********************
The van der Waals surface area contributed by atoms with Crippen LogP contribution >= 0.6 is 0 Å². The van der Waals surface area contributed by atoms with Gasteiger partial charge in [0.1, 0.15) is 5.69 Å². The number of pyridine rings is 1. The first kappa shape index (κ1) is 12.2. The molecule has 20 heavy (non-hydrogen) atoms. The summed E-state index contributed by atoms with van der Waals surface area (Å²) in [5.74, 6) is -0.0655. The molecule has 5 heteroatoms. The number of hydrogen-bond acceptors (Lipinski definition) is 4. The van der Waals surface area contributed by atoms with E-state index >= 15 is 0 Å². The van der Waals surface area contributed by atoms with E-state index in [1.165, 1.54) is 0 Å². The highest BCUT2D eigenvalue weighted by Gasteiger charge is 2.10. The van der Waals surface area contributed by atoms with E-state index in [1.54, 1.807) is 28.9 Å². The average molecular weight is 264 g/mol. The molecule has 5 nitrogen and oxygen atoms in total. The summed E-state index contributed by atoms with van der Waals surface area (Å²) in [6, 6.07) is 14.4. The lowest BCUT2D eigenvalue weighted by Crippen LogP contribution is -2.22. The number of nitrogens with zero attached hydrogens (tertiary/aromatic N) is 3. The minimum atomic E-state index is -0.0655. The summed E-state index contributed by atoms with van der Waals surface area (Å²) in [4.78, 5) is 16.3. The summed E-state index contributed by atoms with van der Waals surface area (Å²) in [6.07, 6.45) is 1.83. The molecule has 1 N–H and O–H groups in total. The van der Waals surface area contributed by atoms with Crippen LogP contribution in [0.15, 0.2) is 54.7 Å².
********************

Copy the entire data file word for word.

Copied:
The van der Waals surface area contributed by atoms with Crippen LogP contribution >= 0.6 is 0 Å². The van der Waals surface area contributed by atoms with Gasteiger partial charge in [0.1, 0.15) is 5.69 Å². The number of pyridine rings is 1. The first kappa shape index (κ1) is 12.2. The molecule has 20 heavy (non-hydrogen) atoms. The summed E-state index contributed by atoms with van der Waals surface area (Å²) in [5.74, 6) is -0.0655. The molecule has 5 heteroatoms. The number of hydrogen-bond acceptors (Lipinski definition) is 4. The van der Waals surface area contributed by atoms with E-state index >= 15 is 0 Å². The van der Waals surface area contributed by atoms with E-state index in [1.165, 1.54) is 0 Å². The highest BCUT2D eigenvalue weighted by Gasteiger charge is 2.10. The van der Waals surface area contributed by atoms with E-state index in [1.54, 1.807) is 28.9 Å². The average molecular weight is 264 g/mol. The molecule has 5 nitrogen and oxygen atoms in total. The summed E-state index contributed by atoms with van der Waals surface area (Å²) in [6, 6.07) is 14.4. The lowest BCUT2D eigenvalue weighted by Crippen LogP contribution is -2.22. The number of nitrogens with zero attached hydrogens (tertiary/aromatic N) is 3. The minimum atomic E-state index is -0.0655. The summed E-state index contributed by atoms with van der Waals surface area (Å²) in [4.78, 5) is 16.3. The summed E-state index contributed by atoms with van der Waals surface area (Å²) in [6.07, 6.45) is 1.83. The molecule has 1 N–H and O–H groups in total. The van der Waals surface area contributed by atoms with Crippen LogP contribution in [0.15, 0.2) is 54.7 Å².